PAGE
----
Around the world, there are many people who wish to become citizens of the United States—but this goal can be difficult to reach in some circumstances. There are two primary ways to become a US citizen; here’s a quick introduction.
Every single person born within the United States is considered a US citizen, regardless of the circumstances in which they were born. The only exception is children of foreign diplomats who have obtained citizenship within their parents’ country. This means that the simplest way to become a US citizen is to be born within the United States.
Additionally, those who have American parents are also considered American citizens. As long as at least one parent was a US citizen at the time of birth, the child is granted US citizenship. This is true even if the birth took place outside of the United States, or if the parent was living outside of the US at the time.
For most people, however, this is not a viable path to citizenship—controlling when, where, and how you are born is impossible. If you were born outside of the US to non-American parents, however, it’s not too late. There’s another path to citizenship: naturalization.
Naturalization is the process of obtaining American citizenship by legally immigrating to the United States. It is a lengthy and complex process, which begins by obtaining an American visa. Visas may be issued for a variety of reasons, including employment in the US or having family members there. One excellent option is the EB-5 visa, which allows foreign nationals who make investments in the American economy to travel to the US.
After obtaining a visa and taking up residence in America, immigrants must obtain permanent residency. Also called a US green card, this is the authorization to live and work within the United States for an extended period of time. Foreign nationals must live within the US for five years before they can apply for citizenship. There are a few exceptions to this—immigrants may apply within three years if they are married to a US citizen, and immediately if they are a member of the American military.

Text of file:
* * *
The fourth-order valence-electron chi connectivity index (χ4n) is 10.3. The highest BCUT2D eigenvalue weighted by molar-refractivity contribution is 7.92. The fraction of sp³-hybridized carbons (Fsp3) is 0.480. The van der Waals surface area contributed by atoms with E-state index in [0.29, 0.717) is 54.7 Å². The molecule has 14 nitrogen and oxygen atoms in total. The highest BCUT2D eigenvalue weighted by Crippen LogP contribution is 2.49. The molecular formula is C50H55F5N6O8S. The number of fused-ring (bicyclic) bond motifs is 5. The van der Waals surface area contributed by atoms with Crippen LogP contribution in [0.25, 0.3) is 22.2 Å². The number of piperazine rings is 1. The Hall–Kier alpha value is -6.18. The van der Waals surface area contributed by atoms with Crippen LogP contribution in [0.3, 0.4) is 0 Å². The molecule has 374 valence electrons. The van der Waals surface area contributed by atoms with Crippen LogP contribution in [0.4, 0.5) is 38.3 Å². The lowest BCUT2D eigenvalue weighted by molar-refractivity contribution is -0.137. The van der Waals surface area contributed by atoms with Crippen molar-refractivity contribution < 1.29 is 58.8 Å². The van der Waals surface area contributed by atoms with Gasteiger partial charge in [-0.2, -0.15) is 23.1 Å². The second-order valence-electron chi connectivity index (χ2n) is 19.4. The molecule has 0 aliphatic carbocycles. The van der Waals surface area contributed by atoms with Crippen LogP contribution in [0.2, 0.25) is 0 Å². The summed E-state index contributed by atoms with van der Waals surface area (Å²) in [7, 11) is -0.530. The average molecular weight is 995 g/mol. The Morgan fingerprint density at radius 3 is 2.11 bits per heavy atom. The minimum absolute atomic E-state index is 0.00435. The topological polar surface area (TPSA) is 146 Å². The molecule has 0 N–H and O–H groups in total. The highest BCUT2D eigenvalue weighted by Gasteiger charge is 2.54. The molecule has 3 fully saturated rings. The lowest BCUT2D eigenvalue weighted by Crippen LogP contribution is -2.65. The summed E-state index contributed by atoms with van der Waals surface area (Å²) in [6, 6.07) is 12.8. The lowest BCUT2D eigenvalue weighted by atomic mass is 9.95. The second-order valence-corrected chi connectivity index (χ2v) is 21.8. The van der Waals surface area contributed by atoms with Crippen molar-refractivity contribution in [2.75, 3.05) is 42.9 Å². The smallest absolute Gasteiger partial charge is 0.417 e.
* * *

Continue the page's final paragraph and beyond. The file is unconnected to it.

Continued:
In order to apply for citizenship, permanent residents must submit a series of forms. They must be able to demonstrate that they can speak, read, and write in English; that they have “good moral character” and have not broken the law; that they arrived in the US legally; and that they are currently residing in the US. They must also often provide biometric and identification data, such as their fingerprints, photograph, and signature, and they must pay a filing fee of several hundred dollars.
After submitting the application, the potential citizen must pass an interview with an immigration officer, as well as pass an English test and a civics test that requires them to demonstrate their knowledge of American society, history, and government. Once they have passed these tests, they swear an Oath of Allegiance and are officially recognized as citizens.
The process of obtaining American citizenship is lengthy, but rewarding. If you’d like professional advice as you start down the path towards naturalization, contact us today.